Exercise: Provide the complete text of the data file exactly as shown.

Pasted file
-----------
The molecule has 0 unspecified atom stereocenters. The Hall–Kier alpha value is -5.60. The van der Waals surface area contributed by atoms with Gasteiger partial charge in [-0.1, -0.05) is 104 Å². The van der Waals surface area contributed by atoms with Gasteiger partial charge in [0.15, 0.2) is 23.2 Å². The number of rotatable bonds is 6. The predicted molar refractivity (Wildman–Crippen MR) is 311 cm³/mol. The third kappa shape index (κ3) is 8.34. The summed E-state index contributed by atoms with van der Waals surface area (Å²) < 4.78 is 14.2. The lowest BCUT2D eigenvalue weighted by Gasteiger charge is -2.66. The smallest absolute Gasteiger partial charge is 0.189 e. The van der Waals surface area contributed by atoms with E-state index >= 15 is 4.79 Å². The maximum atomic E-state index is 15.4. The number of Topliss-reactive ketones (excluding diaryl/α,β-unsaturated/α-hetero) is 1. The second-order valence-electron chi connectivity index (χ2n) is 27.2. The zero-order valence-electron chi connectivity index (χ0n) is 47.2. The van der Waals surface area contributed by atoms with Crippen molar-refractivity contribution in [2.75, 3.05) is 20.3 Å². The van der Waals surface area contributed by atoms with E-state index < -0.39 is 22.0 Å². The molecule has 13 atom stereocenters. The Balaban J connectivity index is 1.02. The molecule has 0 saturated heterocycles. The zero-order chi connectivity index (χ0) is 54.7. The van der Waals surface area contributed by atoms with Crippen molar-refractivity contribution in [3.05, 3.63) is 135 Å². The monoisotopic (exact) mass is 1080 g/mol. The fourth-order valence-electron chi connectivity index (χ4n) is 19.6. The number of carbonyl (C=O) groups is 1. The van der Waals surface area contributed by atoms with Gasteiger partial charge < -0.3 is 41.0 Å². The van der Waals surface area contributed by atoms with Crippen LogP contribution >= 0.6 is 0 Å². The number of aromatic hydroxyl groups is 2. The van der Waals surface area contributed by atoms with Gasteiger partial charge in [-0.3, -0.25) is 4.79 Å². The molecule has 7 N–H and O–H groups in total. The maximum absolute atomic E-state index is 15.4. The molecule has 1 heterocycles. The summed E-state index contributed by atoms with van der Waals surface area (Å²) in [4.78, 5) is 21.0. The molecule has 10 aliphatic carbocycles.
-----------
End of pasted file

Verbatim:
The molecule has 0 unspecified atom stereocenters. The Hall–Kier alpha value is -5.60. The van der Waals surface area contributed by atoms with Gasteiger partial charge in [-0.1, -0.05) is 104 Å². The van der Waals surface area contributed by atoms with Gasteiger partial charge in [0.15, 0.2) is 23.2 Å². The number of rotatable bonds is 6. The predicted molar refractivity (Wildman–Crippen MR) is 311 cm³/mol. The third kappa shape index (κ3) is 8.34. The summed E-state index contributed by atoms with van der Waals surface area (Å²) < 4.78 is 14.2. The lowest BCUT2D eigenvalue weighted by Gasteiger charge is -2.66. The smallest absolute Gasteiger partial charge is 0.189 e. The van der Waals surface area contributed by atoms with E-state index >= 15 is 4.79 Å². The maximum atomic E-state index is 15.4. The number of Topliss-reactive ketones (excluding diaryl/α,β-unsaturated/α-hetero) is 1. The second-order valence-electron chi connectivity index (χ2n) is 27.2. The zero-order valence-electron chi connectivity index (χ0n) is 47.2. The van der Waals surface area contributed by atoms with Crippen molar-refractivity contribution in [2.75, 3.05) is 20.3 Å². The van der Waals surface area contributed by atoms with E-state index < -0.39 is 22.0 Å². The molecule has 13 atom stereocenters. The Balaban J connectivity index is 1.02. The molecule has 0 saturated heterocycles. The zero-order chi connectivity index (χ0) is 54.7. The van der Waals surface area contributed by atoms with Crippen molar-refractivity contribution in [3.05, 3.63) is 135 Å². The monoisotopic (exact) mass is 1080 g/mol. The fourth-order valence-electron chi connectivity index (χ4n) is 19.6. The number of carbonyl (C=O) groups is 1. The van der Waals surface area contributed by atoms with Gasteiger partial charge < -0.3 is 41.0 Å². The van der Waals surface area contributed by atoms with Crippen LogP contribution >= 0.6 is 0 Å². The number of aromatic hydroxyl groups is 2. The van der Waals surface area contributed by atoms with Gasteiger partial charge in [-0.3, -0.25) is 4.79 Å². The molecule has 7 N–H and O–H groups in total. The maximum absolute atomic E-state index is 15.4. The molecule has 1 heterocycles. The summed E-state index contributed by atoms with van der Waals surface area (Å²) in [4.78, 5) is 21.0. The molecule has 10 aliphatic carbocycles.